Prince now is executive director and deputy chairman of Frontier Services Group, a security, logistics and insurance services company that is backed by Citic, an investment fund owned by the government of China.
Prince appeared on CNBC to discuss his new effort to raise up to $500 million for a new fund to develop deposits of cobalt and other minerals used to make electric car batteries. Those minerals are often found in unstable parts of the world, including in the Democratic Republic of Congo.
When asked whether he had spoken to Trump about his mineral initiative, Prince said, "I haven't seen the president since before he was inaugurated."
Yet, when asked about America's rocky relationship with China, Prince said, "I know they're looking for ways to work with the United States."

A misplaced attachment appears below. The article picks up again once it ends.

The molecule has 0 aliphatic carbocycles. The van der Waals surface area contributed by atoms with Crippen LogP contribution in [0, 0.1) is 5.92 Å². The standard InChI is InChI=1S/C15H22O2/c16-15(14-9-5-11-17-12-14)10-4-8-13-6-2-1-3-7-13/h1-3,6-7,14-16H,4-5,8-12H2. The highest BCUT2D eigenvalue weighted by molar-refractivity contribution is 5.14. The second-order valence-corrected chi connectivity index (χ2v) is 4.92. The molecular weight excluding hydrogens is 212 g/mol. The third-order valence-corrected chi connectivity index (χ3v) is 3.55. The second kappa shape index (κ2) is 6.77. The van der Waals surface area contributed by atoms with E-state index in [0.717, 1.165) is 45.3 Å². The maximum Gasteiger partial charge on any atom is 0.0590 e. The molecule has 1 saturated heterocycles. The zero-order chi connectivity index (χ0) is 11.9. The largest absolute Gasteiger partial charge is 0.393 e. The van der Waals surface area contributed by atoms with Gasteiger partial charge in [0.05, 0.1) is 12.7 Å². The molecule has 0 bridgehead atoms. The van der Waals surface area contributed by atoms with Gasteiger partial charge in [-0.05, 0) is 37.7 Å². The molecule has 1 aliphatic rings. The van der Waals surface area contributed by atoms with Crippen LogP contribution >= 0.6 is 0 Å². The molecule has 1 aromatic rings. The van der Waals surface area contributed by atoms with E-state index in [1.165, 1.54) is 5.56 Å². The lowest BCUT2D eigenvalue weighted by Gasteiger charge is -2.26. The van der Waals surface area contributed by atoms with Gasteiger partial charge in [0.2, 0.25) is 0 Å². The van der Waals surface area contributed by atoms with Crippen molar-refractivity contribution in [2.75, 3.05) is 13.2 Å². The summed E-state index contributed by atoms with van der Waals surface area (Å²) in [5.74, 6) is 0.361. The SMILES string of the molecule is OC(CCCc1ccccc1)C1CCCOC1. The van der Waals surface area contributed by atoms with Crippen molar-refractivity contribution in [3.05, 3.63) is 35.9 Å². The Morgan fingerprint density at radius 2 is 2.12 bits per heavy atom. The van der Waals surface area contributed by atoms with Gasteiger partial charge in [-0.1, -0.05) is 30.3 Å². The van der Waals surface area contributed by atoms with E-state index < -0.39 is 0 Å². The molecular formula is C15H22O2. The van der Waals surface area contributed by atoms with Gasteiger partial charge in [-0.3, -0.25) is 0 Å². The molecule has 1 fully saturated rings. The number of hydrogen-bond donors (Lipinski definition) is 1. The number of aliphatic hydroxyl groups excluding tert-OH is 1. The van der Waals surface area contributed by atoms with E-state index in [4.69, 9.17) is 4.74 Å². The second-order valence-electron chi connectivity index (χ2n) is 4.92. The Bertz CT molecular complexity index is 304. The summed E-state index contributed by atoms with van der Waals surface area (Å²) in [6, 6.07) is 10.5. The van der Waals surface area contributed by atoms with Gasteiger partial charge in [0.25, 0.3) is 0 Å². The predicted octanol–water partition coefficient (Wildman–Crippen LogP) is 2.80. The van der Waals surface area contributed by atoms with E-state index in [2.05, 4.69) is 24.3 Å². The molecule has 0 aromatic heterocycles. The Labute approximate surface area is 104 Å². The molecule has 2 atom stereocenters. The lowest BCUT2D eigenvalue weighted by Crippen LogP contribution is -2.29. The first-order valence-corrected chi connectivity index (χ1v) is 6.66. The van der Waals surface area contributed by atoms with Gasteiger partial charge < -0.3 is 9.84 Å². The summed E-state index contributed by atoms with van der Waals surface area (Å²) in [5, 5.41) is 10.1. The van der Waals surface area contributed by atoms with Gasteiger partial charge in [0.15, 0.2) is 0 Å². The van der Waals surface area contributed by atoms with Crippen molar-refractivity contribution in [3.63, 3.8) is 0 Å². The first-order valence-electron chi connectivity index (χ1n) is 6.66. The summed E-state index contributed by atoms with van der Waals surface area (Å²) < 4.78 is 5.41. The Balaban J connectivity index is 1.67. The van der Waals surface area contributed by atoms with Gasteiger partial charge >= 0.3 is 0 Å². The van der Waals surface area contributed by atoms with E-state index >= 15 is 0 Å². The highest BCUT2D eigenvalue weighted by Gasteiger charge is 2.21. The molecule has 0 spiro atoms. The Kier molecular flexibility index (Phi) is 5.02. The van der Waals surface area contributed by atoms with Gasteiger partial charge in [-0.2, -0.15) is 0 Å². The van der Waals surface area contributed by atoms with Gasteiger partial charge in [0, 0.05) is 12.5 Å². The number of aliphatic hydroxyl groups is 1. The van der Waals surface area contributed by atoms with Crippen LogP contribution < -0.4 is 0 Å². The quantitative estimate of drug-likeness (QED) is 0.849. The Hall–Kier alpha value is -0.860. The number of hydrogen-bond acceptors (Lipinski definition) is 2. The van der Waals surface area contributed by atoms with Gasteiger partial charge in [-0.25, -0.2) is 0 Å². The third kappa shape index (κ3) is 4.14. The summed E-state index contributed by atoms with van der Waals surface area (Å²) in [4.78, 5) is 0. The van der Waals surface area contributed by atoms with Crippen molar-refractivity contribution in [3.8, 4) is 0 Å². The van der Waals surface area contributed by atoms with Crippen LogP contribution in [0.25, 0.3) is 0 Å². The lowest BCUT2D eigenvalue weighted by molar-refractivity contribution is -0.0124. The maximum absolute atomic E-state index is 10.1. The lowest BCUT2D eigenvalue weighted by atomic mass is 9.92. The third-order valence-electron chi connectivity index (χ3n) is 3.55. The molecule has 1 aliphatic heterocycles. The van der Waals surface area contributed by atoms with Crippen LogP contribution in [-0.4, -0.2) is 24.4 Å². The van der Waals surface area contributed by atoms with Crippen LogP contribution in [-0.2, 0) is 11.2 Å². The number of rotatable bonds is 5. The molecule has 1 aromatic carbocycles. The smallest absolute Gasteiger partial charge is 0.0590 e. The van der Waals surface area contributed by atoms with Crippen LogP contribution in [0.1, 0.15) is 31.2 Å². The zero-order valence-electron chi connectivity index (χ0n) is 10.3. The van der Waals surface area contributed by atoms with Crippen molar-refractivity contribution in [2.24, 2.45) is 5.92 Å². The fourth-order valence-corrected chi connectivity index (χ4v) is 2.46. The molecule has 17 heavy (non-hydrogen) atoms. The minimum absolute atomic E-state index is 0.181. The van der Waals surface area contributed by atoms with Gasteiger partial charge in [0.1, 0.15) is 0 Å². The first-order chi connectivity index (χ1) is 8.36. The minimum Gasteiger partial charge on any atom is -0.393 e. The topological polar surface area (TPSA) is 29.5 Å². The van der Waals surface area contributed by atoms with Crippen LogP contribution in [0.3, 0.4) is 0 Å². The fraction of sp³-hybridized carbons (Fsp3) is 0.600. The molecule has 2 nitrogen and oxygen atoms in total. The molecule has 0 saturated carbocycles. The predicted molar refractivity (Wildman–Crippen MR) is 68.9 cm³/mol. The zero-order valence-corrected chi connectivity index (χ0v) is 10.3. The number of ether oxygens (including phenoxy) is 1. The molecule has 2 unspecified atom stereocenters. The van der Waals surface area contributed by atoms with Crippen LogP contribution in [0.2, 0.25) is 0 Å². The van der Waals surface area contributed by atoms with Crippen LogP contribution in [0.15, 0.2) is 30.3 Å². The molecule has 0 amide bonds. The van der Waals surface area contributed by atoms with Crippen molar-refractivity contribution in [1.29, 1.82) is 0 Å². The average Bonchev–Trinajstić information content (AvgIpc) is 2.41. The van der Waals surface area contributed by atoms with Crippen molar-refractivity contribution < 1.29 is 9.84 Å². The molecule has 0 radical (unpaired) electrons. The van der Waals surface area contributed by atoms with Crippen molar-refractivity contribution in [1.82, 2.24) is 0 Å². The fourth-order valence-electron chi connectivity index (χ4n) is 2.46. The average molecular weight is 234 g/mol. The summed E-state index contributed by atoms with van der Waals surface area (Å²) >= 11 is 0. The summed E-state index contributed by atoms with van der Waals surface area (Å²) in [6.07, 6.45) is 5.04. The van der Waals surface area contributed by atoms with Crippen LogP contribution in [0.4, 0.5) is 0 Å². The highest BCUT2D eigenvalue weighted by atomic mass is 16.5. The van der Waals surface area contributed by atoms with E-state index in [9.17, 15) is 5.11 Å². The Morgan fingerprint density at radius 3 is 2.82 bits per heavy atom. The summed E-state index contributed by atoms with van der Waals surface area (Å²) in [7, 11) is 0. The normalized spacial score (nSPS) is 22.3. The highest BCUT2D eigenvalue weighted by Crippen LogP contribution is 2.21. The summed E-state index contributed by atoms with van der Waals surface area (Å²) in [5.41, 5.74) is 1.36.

"I know they would like the United States not to abandon Afghanistan, because they're very concerned about that becoming a major terrorist sanctuary again," Prince said. "And so hopefully we'll get the president to consider a proper alternative to the very conventional military approach where we've been wasting $62 billion per year as a country the past few years."
When Trump took office in early 2017, Prince had proposed privatizing the war effort in Afghanistan, which would involve contractors such as Prince conducting military actions. The Trump administration rejected that idea.
However, in October, Afghanistan's president, Ashraf Ghani, said: "Foreign mercenaries will never be allowed in this country."
Correction: Mohammed bin Zayed is crown prince of Abu Dhabi. An earlier version misstated the position.